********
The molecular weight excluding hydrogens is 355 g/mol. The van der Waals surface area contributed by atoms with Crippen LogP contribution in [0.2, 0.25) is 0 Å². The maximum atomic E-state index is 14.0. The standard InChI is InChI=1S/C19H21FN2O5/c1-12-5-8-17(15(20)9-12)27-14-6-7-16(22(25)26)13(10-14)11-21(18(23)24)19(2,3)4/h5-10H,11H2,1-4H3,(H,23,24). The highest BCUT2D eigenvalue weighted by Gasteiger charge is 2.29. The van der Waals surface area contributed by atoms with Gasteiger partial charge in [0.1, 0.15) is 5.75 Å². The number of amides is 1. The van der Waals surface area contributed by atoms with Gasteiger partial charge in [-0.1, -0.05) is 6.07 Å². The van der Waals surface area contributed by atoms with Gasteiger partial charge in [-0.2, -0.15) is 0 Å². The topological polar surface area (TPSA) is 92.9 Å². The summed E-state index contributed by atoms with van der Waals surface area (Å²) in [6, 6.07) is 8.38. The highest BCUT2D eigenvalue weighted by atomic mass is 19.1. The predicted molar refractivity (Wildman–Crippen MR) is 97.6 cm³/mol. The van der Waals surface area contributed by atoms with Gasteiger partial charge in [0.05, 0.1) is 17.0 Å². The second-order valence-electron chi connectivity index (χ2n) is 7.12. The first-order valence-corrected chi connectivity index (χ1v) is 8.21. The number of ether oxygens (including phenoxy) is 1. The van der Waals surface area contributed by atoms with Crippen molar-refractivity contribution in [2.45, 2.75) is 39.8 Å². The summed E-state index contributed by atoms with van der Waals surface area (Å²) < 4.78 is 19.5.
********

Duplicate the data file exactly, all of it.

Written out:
The molecular weight excluding hydrogens is 355 g/mol. The van der Waals surface area contributed by atoms with Crippen LogP contribution in [0.2, 0.25) is 0 Å². The maximum atomic E-state index is 14.0. The standard InChI is InChI=1S/C19H21FN2O5/c1-12-5-8-17(15(20)9-12)27-14-6-7-16(22(25)26)13(10-14)11-21(18(23)24)19(2,3)4/h5-10H,11H2,1-4H3,(H,23,24). The highest BCUT2D eigenvalue weighted by Gasteiger charge is 2.29. The van der Waals surface area contributed by atoms with Gasteiger partial charge in [0.1, 0.15) is 5.75 Å². The number of amides is 1. The van der Waals surface area contributed by atoms with Gasteiger partial charge in [-0.1, -0.05) is 6.07 Å². The van der Waals surface area contributed by atoms with Gasteiger partial charge in [-0.2, -0.15) is 0 Å². The topological polar surface area (TPSA) is 92.9 Å². The summed E-state index contributed by atoms with van der Waals surface area (Å²) in [6, 6.07) is 8.38. The highest BCUT2D eigenvalue weighted by atomic mass is 19.1. The predicted molar refractivity (Wildman–Crippen MR) is 97.6 cm³/mol. The van der Waals surface area contributed by atoms with Gasteiger partial charge in [0.05, 0.1) is 17.0 Å². The second-order valence-electron chi connectivity index (χ2n) is 7.12. The first-order valence-corrected chi connectivity index (χ1v) is 8.21. The number of ether oxygens (including phenoxy) is 1. The van der Waals surface area contributed by atoms with Crippen molar-refractivity contribution in [2.45, 2.75) is 39.8 Å². The summed E-state index contributed by atoms with van der Waals surface area (Å²) < 4.78 is 19.5.